A few weeks ago the WA state House voted to raise the tobacco sales age to twenty-one, passing House Bill 1074. Washington's bill raising the smoking age isn't new, in fact it has passed the House several times before only to die in the Senate. Current Senate Bill 5057 looks a lot more likely to pass this year after victories for Democrats in the 2018 election. Washington will join California, Hawaii, Maine, Massachusetts, New Jersey and Oregon, should Governor Inslee enact the new law.
Clearly, all evidence suggests he will.
You can still purchase a firearm in Washington at eighteen, but there are conditions which restrict full ownership until age twenty-one. Just this past November, WA voters passed I-1639, adding restrictions requiring purchasers of semi-automatic firearms be at least twenty-one years old. Liquor & Marijuana purchases both require a valid ID and the holder be age twenty-one or over.
You could be forgiven for thinking Washington State feels like twenty-one is the threshold for adulthood.
But, the United States Federal government wouldn't agree. Eighteen year old citizens acquire many rights and responsibilities, one of the biggest being the right to participate in their democracy. How many know that before 1971, Americans needed to be twenty-one years old before voting.
The United States passed the twenty-sixth amendment in 1971 that lowered the voting age from 21 to 18, mostly because 18 year olds were being drafted and sent to Vietnam to risk death for their country. Americans felt it fair they have a say in such matters.
Is this any less the case now? Would this amendment even pass today? Given the trend to err on the side of caution by judging some rights unsafe for 18, but ok for 21, it's conceivable it wouldn't. Of course it's not all rights and privileges, Uncle Sam expects things in return.
As you may or may not be aware, the Federal government still demands Selective Service registration for all male citizens within 30 days of their 18th birthday. And women could be next. Equal rights is about to spread to the draft if the above ruling stands. And it's not as if the Government is nonchalant about a citizen's participation or shirking thereof. They take it very seriously if you don't comply.
Failing to register or comply with the Military Selective Service Act is a felony punishable by a fine of up to $250,000 or a prison term of up to five years, or a combination of both. Also, a person who knowingly counsels, aids, or abets another to fail to comply with the Act is subject to the same penalties.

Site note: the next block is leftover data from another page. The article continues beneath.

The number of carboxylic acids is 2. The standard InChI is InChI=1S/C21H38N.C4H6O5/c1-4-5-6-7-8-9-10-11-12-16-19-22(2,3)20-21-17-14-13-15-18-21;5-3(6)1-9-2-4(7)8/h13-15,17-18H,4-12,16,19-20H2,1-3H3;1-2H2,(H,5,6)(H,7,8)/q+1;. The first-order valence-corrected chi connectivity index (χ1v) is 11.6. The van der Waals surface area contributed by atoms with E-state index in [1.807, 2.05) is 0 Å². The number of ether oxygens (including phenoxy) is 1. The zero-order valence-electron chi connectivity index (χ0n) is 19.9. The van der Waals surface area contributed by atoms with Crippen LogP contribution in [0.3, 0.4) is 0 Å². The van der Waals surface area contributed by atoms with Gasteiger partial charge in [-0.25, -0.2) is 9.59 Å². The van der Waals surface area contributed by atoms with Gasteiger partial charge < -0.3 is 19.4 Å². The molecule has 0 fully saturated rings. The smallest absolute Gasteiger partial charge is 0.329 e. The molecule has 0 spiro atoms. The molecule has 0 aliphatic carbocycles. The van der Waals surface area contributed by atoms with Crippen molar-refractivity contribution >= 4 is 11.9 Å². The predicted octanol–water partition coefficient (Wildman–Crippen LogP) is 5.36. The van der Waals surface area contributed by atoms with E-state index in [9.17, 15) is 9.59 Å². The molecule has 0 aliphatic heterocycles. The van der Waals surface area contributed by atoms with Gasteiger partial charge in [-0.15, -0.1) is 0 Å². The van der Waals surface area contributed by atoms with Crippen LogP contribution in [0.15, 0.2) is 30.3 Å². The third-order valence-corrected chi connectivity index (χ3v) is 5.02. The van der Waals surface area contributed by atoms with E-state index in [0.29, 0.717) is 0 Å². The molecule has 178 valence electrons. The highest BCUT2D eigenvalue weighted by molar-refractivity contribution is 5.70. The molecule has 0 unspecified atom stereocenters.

Other 18 Year Old Privileges
And, in reality, Washington, like most states, will let 18 year old's do almost everything. There are only a few select items which are deemed not ready for use until one reaches the age of twenty-one. For example:
Why Are Some Things Only Safe at Twenty-One?
When you start to ponder the list, the conclusion isn't exactly difficult to figure out. Liquor, marijuana, certain classes of firearms, and most rental cars. In some states, gambling and marriage (not mutually exclusive) join the list. What do they all share? They're considered dangerous or risky. Some states have decided eighteen isn't adult enough for such things.
But how does that reconcile with a nation which demands Selective Service registration and allows active military service for every eighteen-year-old? Eleven-thousand four-hundred and sixty-five (11,465) Americans killed in Vietnam had not reached their twentieth birthday yet. If you're old enough to die for your country, what exactly are you too young for? Largely due to those sacrifices, Americans demanded and passed an amendment ensuring eighteen-year-old citizens had the right to vote. But tobacco is a bridge too far?
Nanny State Nonsense?
My libertarian streak bristles at nanny-state laws designed to protect people from themselves but I am not unaware that I live in a democratic society. I understand the allure of designing smart civil policies to attempt to save real tax-payer dollars but this is also a country of freedoms. Tobacco products are still legal, as a reminder. Additionally, history has clearly demonstrated that prohibition of a product only serves to create a black market where none need exist.
If society is going to allow a substance to be legal for adults, it seems in everyone's best interest if society can agree when adulthood occurs. Why create confusion with separate rules for this, that and the other. Pick one! Yes, just like with Daylight Saving Time, my preference is consistency.
Smoking is certainly bad for you. I'm aware being a former smoker. But, why twenty-one? Why not twenty-five? Forty? Why not fifty? There's not going to be an age when it's good for you. So, it's about what age you deem a human able to decide for themselves on the matter. If you're old enough to vote, sign legal contracts and serve your country, it seems reasonable you be allowed to buy a pack of menthols. Don't though.